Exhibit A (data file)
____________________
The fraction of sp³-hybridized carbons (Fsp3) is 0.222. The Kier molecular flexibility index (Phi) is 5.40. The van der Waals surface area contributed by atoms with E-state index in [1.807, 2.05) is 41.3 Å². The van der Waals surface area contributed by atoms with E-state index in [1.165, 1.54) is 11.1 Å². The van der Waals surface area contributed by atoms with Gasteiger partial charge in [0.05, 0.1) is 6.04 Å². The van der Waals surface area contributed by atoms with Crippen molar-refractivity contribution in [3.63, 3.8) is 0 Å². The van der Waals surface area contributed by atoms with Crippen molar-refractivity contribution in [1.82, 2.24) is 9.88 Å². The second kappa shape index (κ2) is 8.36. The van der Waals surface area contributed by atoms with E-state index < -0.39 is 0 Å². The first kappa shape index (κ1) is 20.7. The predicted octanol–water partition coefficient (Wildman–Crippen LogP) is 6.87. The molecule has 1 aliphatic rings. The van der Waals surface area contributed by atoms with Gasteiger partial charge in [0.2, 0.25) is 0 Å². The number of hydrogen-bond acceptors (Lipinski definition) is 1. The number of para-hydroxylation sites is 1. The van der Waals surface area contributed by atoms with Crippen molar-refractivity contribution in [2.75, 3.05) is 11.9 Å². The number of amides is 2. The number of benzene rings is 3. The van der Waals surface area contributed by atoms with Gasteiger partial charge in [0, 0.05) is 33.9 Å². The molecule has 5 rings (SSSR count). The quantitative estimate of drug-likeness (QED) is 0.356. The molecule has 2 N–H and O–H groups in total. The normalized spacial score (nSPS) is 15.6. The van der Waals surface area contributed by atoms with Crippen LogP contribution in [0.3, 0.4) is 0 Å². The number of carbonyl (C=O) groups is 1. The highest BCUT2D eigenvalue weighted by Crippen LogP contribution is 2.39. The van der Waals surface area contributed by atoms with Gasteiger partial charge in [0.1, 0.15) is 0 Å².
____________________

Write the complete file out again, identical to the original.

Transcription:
The fraction of sp³-hybridized carbons (Fsp3) is 0.222. The Kier molecular flexibility index (Phi) is 5.40. The van der Waals surface area contributed by atoms with E-state index in [1.807, 2.05) is 41.3 Å². The van der Waals surface area contributed by atoms with E-state index in [1.165, 1.54) is 11.1 Å². The van der Waals surface area contributed by atoms with Gasteiger partial charge in [0.05, 0.1) is 6.04 Å². The van der Waals surface area contributed by atoms with Crippen molar-refractivity contribution in [3.63, 3.8) is 0 Å². The van der Waals surface area contributed by atoms with Crippen molar-refractivity contribution in [1.82, 2.24) is 9.88 Å². The second kappa shape index (κ2) is 8.36. The van der Waals surface area contributed by atoms with E-state index < -0.39 is 0 Å². The first kappa shape index (κ1) is 20.7. The predicted octanol–water partition coefficient (Wildman–Crippen LogP) is 6.87. The molecule has 1 aliphatic rings. The van der Waals surface area contributed by atoms with Gasteiger partial charge in [0.2, 0.25) is 0 Å². The number of hydrogen-bond acceptors (Lipinski definition) is 1. The number of para-hydroxylation sites is 1. The van der Waals surface area contributed by atoms with Crippen molar-refractivity contribution in [2.75, 3.05) is 11.9 Å². The number of amides is 2. The number of benzene rings is 3. The van der Waals surface area contributed by atoms with Gasteiger partial charge in [0, 0.05) is 33.9 Å². The molecule has 5 rings (SSSR count). The quantitative estimate of drug-likeness (QED) is 0.356. The molecule has 2 N–H and O–H groups in total. The normalized spacial score (nSPS) is 15.6. The van der Waals surface area contributed by atoms with Crippen LogP contribution in [0.3, 0.4) is 0 Å². The number of carbonyl (C=O) groups is 1. The highest BCUT2D eigenvalue weighted by Crippen LogP contribution is 2.39. The van der Waals surface area contributed by atoms with Gasteiger partial charge in [0.1, 0.15) is 0 Å².